A Lesson on Wisdom and Folly: An Ecclesiastes Meditation, Part I

A Lesson on Wisdom and Folly: An Ecclesiastes Meditation, Part I

Written by Samuel G. Parkison |
Thursday, April 6, 2023

As a rule of thumb, if you are not sure if a conversation is verging into gossip, err on the side of caution and assume it is, and then be the awkward person and confess and steer the conversation away. Turn the lights on. Pump the breaks. “I’m sorry for any way I’ve fed into this, but it seems like our conversation is verging into gossip and I think we should stop talking about it.”

It is no secret that Ecclesiastes occupies a place in the biblical genre group we call wisdom literature. So, in some sense, we know what to do with this book. We go to it in order to find wisdom. But this does not mean that its instructions are straightforward. Often, it takes wisdom to get the wisdom contained in Ecclesiastes.

One of my favorite chapters in this book (and one which encapsulates this enigmatic nature of its wisdom) is chapter 10. In it we see that one of the key distinctions between worldly wisdom and heavenly wisdom comes down to this central concept: pride vs. humility. This distinction is hinted at all throughout the Proverbs when we learn how the “fear of the Lord is the beginning of wisdom.” The one who fears the Lord does not fear others. The one who worships the Lord does not worship the praise of others, the strength of arms, or the prestige of wisdom, wealth, and pleasure. The one who fears the Lord isn’t frantically acting out of a reactionary and prideful sense of self-advancement or self-protection. The one who fears the Lord is content with being forgotten by man, so long as he is remembered by God. The path out of folly and into wisdom, then, is a true and God-given humility. Solomon illustrates this in Ecclesiastes both positively, and negatively. That is, not only does he commend humble wisdom, he also calls attention to the tragedy of prideful folly.

The Self-Destruction of Foolish Actions

“He who digs a pit will fall into it, and a serpent will bite him who breaks through a wall. He who quarries stones is hurt by them, and he who splits logs is endangered by them. If the iron is blunt, and one does not sharpen the edge, he must use more strength, but wisdom helps one to succeed. If the serpent bites before it is charmed, there is no advantage to the charmer” (Ecclesiastes 10:8-11)

Here, Solomon paints a vivid picture of the self-destructive nature of folly. Picture the stubborn and prideful person who despises instruction and recklessly acts to his own hurt. This is the person who digs a pit carelessly, for someone else, and then falls into it himself (a favorite illustration for Solomon). This is the guy doing demolition on a snake-infested wall heedless of the words of caution given by the owner. This is the guy who recklessly quarries stones and splits logs without using the proper protection or protocol. This is the guy who is working away with all his might, trying to cut down a tree with a dull axe, unwilling to heed the counsel of another who instructs him to sharpen the blade first. He can’t be bothered with the counsel of others because he is so pridefully self-assured that he knows what he’s doing.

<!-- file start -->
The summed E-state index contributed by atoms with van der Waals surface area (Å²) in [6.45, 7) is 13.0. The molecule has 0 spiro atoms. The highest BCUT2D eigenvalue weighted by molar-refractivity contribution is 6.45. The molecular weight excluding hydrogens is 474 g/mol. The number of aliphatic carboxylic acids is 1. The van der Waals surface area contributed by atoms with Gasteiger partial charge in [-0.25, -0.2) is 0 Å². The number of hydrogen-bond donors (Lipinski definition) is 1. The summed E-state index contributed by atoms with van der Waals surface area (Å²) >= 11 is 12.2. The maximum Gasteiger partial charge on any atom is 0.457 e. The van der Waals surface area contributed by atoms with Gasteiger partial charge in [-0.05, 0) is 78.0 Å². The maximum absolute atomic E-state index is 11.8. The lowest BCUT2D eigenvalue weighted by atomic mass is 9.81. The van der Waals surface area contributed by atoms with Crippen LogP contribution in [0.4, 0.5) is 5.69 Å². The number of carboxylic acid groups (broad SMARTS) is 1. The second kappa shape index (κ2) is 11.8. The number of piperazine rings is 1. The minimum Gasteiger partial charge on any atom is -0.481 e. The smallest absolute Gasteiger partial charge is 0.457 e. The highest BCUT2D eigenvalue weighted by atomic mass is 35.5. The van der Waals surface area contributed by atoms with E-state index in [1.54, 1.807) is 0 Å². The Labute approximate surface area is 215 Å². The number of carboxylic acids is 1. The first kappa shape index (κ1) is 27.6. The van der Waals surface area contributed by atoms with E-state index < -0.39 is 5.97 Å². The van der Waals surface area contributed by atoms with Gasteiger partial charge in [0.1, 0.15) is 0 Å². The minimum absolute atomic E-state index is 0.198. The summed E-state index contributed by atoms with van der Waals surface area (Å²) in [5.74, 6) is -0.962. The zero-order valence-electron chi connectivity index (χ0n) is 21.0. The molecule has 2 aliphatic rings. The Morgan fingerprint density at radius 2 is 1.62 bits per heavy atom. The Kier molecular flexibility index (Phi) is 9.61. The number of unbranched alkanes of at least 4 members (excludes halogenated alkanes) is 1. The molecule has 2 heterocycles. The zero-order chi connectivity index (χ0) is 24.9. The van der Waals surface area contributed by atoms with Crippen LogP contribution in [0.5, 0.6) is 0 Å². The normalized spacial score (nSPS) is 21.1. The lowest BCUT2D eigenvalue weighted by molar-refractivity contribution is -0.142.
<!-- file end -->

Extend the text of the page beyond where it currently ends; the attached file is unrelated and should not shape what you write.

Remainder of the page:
We can certainly think of other examples. One classic example used to be the husband who refused to ask for directions. And while GPS and smartphones have rendered this particular illustration irrelevant, the problem of folly is not resolved by technology. How many relational bridges have been burned because men and women are too pridefully stubborn to humble themselves and apologize? Think of the husband who refuses to call the electrician because he’s so confident he can fix the problem himself. Think of the wife who stubbornly refuses to heed the counsel of her husband on how to discipline the kids because she is so confident she knows what’s right. Think of the child who refuses to let his mom show him how to tie his shoe, tries to do it himself, and trips a few minutes later. The thing we really need to recognize here is that this kind of stubborn pride is not a personality quirk. It is folly.

And this is as good a place as any to remind my fellow parents of this central responsibility: we are to discipline and disciple the folly out of our children. They are born fools, and we are called to make them wise. The two-year-old’s inability to say “sorry” (or its equivalent) and practice self-control may not seem so bad right now, but when he’s a thirty-two-year-old, it can wreck a home and destroy lives.

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